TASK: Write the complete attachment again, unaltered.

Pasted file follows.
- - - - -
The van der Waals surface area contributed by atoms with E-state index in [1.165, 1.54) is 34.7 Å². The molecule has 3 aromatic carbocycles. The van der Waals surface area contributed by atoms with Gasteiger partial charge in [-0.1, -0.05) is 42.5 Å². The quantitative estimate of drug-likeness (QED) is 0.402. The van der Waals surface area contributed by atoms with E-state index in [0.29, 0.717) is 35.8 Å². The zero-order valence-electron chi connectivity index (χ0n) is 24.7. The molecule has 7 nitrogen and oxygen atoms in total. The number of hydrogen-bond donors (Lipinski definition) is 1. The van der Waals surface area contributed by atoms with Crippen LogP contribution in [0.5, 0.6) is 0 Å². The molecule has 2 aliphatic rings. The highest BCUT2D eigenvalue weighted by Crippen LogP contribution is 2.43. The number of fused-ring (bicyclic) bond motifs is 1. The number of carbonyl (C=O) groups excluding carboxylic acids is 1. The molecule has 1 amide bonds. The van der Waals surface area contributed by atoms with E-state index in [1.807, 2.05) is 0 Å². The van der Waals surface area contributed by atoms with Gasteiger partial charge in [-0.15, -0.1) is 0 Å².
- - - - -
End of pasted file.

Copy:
The van der Waals surface area contributed by atoms with E-state index in [1.165, 1.54) is 34.7 Å². The molecule has 3 aromatic carbocycles. The van der Waals surface area contributed by atoms with Gasteiger partial charge in [-0.1, -0.05) is 42.5 Å². The quantitative estimate of drug-likeness (QED) is 0.402. The van der Waals surface area contributed by atoms with E-state index in [0.29, 0.717) is 35.8 Å². The zero-order valence-electron chi connectivity index (χ0n) is 24.7. The molecule has 7 nitrogen and oxygen atoms in total. The number of hydrogen-bond donors (Lipinski definition) is 1. The van der Waals surface area contributed by atoms with Crippen LogP contribution in [0.5, 0.6) is 0 Å². The molecule has 2 aliphatic rings. The highest BCUT2D eigenvalue weighted by Crippen LogP contribution is 2.43. The number of fused-ring (bicyclic) bond motifs is 1. The number of carbonyl (C=O) groups excluding carboxylic acids is 1. The molecule has 1 amide bonds. The van der Waals surface area contributed by atoms with E-state index in [1.807, 2.05) is 0 Å². The van der Waals surface area contributed by atoms with Gasteiger partial charge in [-0.15, -0.1) is 0 Å².